19. Same author as above, this time with a novel. Pick your STRONGEST work, and go out with that. Multiple submissions are likely to just get multiple rejections.
20. YA novel about a collector of words, which appeals to me. I’d like to see more.
21. Convoluted plot, and another modern retelling of a myth — I’m seeing lots of these lately. This one just didn’t spark with me.
22. This one is narrative nonfiction, but not a topic I especially want to represent, even as I can see the value of a good book on the subject.
23. This one feels like something that would have been published 20 years ago. Poor rich women. No thanks.
24. Legal suspense — not something I’m looking to represent. Also, watch for rampant and uncontrollable introduction of superfluous characters in your query.
25. Another adult thriller with a strangely perfunctory introduction of a number of characters, without their connections to each other.
26. Wow, I think this is something like the fifth query in this batch that uses amnesia or memory loss as a plot device. Beware of cliches, writers! This one doesn’t pass the “can I follow it?” test.
27. This one gives two different titles for the book being queried within the letter, and switches between first and third person for this memoir. No pages, so I’m just going to assume the writing will be in keeping with the letter, and so decline.
28. Hey look! A dog book with life lessons. I feel like I’ve seen this before, and it’s not for me.
29. Another good hook, but this felt overwritten — and included a prologue that seemed to give away the reveal.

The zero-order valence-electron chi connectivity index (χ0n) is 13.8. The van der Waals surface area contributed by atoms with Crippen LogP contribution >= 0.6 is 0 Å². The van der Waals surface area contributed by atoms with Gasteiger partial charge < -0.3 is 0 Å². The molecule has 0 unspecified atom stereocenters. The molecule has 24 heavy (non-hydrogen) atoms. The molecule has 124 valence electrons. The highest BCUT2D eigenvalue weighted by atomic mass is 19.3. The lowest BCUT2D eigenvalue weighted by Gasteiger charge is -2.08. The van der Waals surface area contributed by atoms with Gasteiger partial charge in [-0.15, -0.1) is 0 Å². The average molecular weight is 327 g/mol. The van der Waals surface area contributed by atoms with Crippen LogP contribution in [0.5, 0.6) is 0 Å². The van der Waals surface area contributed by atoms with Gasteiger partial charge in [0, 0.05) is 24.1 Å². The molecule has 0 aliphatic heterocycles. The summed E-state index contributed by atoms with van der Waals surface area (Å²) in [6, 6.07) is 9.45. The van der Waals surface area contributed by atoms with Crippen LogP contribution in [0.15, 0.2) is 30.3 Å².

30. Reads as very young middle grade, possibly early reader, and thus not for me. Also breaks one of my rules — please don’t have your characters write to me.
31. This is a worthwhile sounding story that goes about things the wrong way. Why are you using a novel to tell a strong from someone else’s perspective when you could try writing a memoir from your own?
32. Please don’t write to me about a “fictional novel.” This is another one of my rules. Among other things, it makes me wonder how much you know about the craft of writing.
33. There’s a time and a place for a full synopsis with a play-by-play of the action of your novel, and the query letter isn’t it. “Friday evening… Saturday morning… Sunday morning…” doesn’t hook my interest.
34. Another “fiction novel”, this one about soldiers in war. Not my cup of tea.
35. High science fiction gets a no, as the pitch throws in too much world building and not enough hook to interest me.
36. The problem with saying you like “quirky” is that you get a lot of quirk thrown at you, and too much quirk gets old fast. This one seems a bit too much, is all.
37. This is a new one: contemporary biography. No thanks.
38. Beautiful human girl with supernatural powers she doesn’t completely understand meets cute with brooding vampire, with the fate of the world at stake. And I say: again?
39. Nothing about a “crazy journey” screams “Read me!” to me. Also a 100-word query is too short.